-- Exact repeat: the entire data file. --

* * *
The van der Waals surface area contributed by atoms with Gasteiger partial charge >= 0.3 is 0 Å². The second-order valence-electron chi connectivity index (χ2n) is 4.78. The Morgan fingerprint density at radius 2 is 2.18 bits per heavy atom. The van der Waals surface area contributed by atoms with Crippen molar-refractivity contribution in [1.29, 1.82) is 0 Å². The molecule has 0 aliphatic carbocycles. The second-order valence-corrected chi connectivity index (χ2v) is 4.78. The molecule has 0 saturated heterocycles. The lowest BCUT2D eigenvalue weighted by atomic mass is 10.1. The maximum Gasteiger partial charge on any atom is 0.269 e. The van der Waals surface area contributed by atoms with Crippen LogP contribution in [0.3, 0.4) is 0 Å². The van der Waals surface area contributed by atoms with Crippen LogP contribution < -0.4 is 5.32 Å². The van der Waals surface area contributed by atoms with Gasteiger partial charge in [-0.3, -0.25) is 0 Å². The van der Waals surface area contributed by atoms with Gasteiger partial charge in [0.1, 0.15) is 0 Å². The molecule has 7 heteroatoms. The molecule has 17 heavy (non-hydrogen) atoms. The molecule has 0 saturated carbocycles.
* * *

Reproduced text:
The van der Waals surface area contributed by atoms with Gasteiger partial charge >= 0.3 is 0 Å². The second-order valence-electron chi connectivity index (χ2n) is 4.78. The Morgan fingerprint density at radius 2 is 2.18 bits per heavy atom. The van der Waals surface area contributed by atoms with Crippen molar-refractivity contribution in [1.29, 1.82) is 0 Å². The molecule has 0 aliphatic carbocycles. The second-order valence-corrected chi connectivity index (χ2v) is 4.78. The molecule has 0 saturated heterocycles. The lowest BCUT2D eigenvalue weighted by atomic mass is 10.1. The maximum Gasteiger partial charge on any atom is 0.269 e. The van der Waals surface area contributed by atoms with Crippen LogP contribution in [0.3, 0.4) is 0 Å². The van der Waals surface area contributed by atoms with Crippen LogP contribution < -0.4 is 5.32 Å². The van der Waals surface area contributed by atoms with Gasteiger partial charge in [-0.3, -0.25) is 0 Å². The van der Waals surface area contributed by atoms with Gasteiger partial charge in [0.1, 0.15) is 0 Å². The molecule has 7 heteroatoms. The molecule has 17 heavy (non-hydrogen) atoms. The molecule has 0 saturated carbocycles.